The remaining members of the Texas 11 in Albuquerque announced late last night that they would return to Texas on Thursday for the hearing in front of the three-judge panel in Laredo.
"We will say goodbye to the great people of New Mexico, probably on Wednesday, and then we will be in court on Thursday" in Laredo, said Sen. Leticia Van de Putte of San Antonio, chairwoman of the Senate Democratic caucus.
The runaway senators had vowed to stay out of Texas until another redistricting session was called and a quorum established on the Senate floor. However, Ms. Van de Putte said, the decision last week of Houston Democrat John Whitmire to return to Texas changed the other Democrats' thinking.
They will still stay out of Austin until Mr. Whitmire helps the Republicans reach the 21-member quorum needed to do business but will return to their families in Texas, she said.
"We're not at risk of being captured," Ms. Van de Putte said.
A Senate source said there is little chance of a special session this week. Though there are many possible reasons for delay — including the anniversary of the Sept. 11 terrorist attacks and a Thursday federal court hearing on a lawsuit filed by the Democrats — the source said the biggest reason for the delay is that the Republicans who control the Legislature haven't agreed on a map.
One of the biggest problems facing the Republicans is a dispute between Sen. Robert Duncan of Lubbock and [House Speaker Tom] Craddick over how West Texas districts should be drawn.
Currently, District 19 is dominated by Lubbock and includes Craddick's hometown of Midland. U.S. Rep. Randy Neugebauer, R-Lubbock, represents the district.
But Craddick wants a new district created that would make Midland the population center. That would require pairing Lubbock with Abilene, which is now represented by District 17 U.S. Rep. Charles Stenholm, D-Abilene.
People in Abilene have complained that they could lose a congressional district focused on their needs. Lubbock officials fear Stenholm would defeat freshman Neugebauer and leave Lubbock without direct congressional representation.
Dewhurst said he has been talking to Duncan and Craddick in hopes of reaching a compromise. "I think we're going to reach an agreement on a whole map," Dewhurst said.
"He would say there is no deal on West Texas," House spokesman Bob Richter said of his boss. "He has not talked to Duncan. He has not met with Duncan.
"He's got no plans to meet with Duncan, either."
Craddick spokesman Bob Richter said Craddick has not met or talked with Duncan but will work on a compromise.
Meanwhile, the Texas Ten are doing a little travelling to appeal to national Democrats about the "three R's" - recall, recount, and re-redistricting.
"We want to make the case to Texas and the nation that there is a pattern of abuse going on at the hands of the national Republicans," said Sen. Eliot Shapleigh, D-El Paso, one of three Texas senators who barnstormed through Florida on Monday.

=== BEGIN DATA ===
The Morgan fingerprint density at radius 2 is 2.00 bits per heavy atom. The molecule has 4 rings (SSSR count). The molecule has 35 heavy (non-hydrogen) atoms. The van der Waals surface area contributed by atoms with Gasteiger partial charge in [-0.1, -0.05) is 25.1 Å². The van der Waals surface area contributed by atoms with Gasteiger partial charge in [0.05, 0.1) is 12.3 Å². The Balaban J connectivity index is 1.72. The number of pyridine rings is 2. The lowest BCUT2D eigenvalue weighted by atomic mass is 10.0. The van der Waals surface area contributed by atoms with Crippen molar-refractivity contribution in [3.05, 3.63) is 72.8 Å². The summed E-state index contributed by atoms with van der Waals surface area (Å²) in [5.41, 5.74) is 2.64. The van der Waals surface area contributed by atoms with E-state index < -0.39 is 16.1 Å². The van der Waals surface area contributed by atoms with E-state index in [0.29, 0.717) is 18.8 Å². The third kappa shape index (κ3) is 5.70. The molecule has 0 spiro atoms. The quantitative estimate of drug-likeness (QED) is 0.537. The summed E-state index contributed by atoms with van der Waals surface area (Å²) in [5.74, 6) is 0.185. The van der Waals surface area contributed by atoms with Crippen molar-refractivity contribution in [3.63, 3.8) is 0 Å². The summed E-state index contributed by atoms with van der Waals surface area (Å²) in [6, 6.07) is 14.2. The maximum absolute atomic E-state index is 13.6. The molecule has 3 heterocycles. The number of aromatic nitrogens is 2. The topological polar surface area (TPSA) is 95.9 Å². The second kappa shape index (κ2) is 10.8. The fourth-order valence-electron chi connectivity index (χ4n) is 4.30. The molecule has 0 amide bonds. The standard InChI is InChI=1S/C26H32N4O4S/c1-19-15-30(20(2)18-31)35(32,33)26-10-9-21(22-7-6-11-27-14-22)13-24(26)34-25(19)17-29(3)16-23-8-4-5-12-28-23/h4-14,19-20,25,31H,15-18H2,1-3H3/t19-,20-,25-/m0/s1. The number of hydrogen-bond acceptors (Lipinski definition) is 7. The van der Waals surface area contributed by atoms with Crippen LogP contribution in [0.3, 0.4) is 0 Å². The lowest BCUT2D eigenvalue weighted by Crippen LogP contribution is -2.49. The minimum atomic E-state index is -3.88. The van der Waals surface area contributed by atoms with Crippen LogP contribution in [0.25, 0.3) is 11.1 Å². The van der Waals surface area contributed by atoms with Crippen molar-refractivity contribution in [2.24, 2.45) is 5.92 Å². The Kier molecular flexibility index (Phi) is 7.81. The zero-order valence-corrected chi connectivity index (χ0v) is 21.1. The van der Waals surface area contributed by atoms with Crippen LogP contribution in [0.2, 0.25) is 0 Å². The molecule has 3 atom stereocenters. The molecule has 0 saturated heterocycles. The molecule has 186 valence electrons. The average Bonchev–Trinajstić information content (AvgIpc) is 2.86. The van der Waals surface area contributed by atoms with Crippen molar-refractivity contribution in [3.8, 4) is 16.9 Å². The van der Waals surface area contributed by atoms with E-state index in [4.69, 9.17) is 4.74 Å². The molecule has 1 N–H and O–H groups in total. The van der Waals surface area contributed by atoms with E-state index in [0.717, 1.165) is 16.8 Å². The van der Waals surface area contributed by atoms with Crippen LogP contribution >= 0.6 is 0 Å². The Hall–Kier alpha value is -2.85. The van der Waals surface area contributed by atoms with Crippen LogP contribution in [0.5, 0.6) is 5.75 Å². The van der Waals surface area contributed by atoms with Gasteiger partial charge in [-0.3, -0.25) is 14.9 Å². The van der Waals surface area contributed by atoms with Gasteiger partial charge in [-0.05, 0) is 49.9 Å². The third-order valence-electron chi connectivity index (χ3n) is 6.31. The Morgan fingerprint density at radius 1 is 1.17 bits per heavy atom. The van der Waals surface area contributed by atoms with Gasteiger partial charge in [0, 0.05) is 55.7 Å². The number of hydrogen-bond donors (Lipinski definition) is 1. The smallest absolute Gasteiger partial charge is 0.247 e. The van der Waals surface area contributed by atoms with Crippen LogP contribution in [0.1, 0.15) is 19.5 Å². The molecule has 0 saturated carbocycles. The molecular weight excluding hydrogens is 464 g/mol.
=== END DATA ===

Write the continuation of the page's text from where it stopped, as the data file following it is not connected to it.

Shapleigh, joined in Florida by Sens. Gonzalo Barrientos of Austin and Mario Gallegos of Houston, said the Republican-initiated redistricting effort in Texas mirrors a successful effort in Colorado earlier this year, and he said both are connected to the effort to recall Democratic Gov. Gray Davis in California.
Sens. Rodney Ellis of Houston and Leticia Van de Putte of San Antonio, who were in Washington last week, visited with party loyalists in Philadelphia on Monday.
On the other hand, there is probably more to gain by getting as many Democrats across the country as possible involved in this fight. The redistricting effort in Texas is part of a national pattern by the GOP, so it's natural to fight it on a national stage. The best way for Democrats to win is to regain one or both houses of Congress in 2004, and the way for them to do that is to nationalize the races as the GOP did in 1994. To do that, the Democrats need to make the case that Dick Armey outlined that ten years of GOP control has led to arrogance and lust for power, and it's time for a change. If that is the purpose of this trip, and if that message continues to get broadcast by Democrats, then I'd consider the potential benefits to outweigh the likely costs.
UPDATE: Rob makes an interesting point:
That Steven Covey fellow made a lot of money with that book about effective people and their habits. They made us read it in the service. We went to workshops on it too.
One of the habits, as I remember, was to "start with the end in mind." Basically, figure out what you want to do before you start doing it.
One of people's major complaints about the Covey training was that it was all "just common sense." I always said that common sense often bears repeating. That's true here. I'm all for redistricting, I think it's very important that elected officials and not courts draw political districts. But we shouldn't have started down this road if we didn't have a clear goal, i.e., a target map.